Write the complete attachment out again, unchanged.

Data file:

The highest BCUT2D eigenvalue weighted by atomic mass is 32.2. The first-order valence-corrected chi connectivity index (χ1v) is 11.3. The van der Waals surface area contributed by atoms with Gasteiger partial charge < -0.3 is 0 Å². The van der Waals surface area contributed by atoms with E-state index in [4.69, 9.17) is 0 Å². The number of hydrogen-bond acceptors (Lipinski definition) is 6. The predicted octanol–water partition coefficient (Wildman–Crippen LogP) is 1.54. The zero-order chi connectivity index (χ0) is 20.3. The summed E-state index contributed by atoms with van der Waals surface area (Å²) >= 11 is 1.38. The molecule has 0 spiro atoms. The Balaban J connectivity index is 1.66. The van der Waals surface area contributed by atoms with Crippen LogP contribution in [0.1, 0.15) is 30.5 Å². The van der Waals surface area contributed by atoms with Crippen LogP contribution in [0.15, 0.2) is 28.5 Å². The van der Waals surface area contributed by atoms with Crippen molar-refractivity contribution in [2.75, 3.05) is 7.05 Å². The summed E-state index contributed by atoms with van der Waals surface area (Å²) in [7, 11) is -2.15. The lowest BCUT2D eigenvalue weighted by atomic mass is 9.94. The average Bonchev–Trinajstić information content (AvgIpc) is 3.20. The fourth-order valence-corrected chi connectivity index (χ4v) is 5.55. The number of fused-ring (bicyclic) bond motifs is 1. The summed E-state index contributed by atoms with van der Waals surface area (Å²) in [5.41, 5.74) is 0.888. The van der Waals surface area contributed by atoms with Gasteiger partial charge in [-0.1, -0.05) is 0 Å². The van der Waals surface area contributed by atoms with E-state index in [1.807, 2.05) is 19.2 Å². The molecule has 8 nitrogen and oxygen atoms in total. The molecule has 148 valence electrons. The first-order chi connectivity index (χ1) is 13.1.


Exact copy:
The highest BCUT2D eigenvalue weighted by atomic mass is 32.2. The first-order valence-corrected chi connectivity index (χ1v) is 11.3. The van der Waals surface area contributed by atoms with Gasteiger partial charge < -0.3 is 0 Å². The van der Waals surface area contributed by atoms with E-state index in [4.69, 9.17) is 0 Å². The number of hydrogen-bond acceptors (Lipinski definition) is 6. The predicted octanol–water partition coefficient (Wildman–Crippen LogP) is 1.54. The zero-order chi connectivity index (χ0) is 20.3. The summed E-state index contributed by atoms with van der Waals surface area (Å²) >= 11 is 1.38. The molecule has 0 spiro atoms. The Balaban J connectivity index is 1.66. The van der Waals surface area contributed by atoms with Crippen LogP contribution in [0.1, 0.15) is 30.5 Å². The van der Waals surface area contributed by atoms with Crippen LogP contribution in [0.15, 0.2) is 28.5 Å². The van der Waals surface area contributed by atoms with Crippen molar-refractivity contribution in [2.75, 3.05) is 7.05 Å². The summed E-state index contributed by atoms with van der Waals surface area (Å²) in [7, 11) is -2.15. The lowest BCUT2D eigenvalue weighted by atomic mass is 9.94. The average Bonchev–Trinajstić information content (AvgIpc) is 3.20. The fourth-order valence-corrected chi connectivity index (χ4v) is 5.55. The number of fused-ring (bicyclic) bond motifs is 1. The summed E-state index contributed by atoms with van der Waals surface area (Å²) in [5.41, 5.74) is 0.888. The van der Waals surface area contributed by atoms with Gasteiger partial charge in [-0.1, -0.05) is 0 Å². The van der Waals surface area contributed by atoms with E-state index in [1.807, 2.05) is 19.2 Å². The molecule has 8 nitrogen and oxygen atoms in total. The molecule has 148 valence electrons. The first-order chi connectivity index (χ1) is 13.1.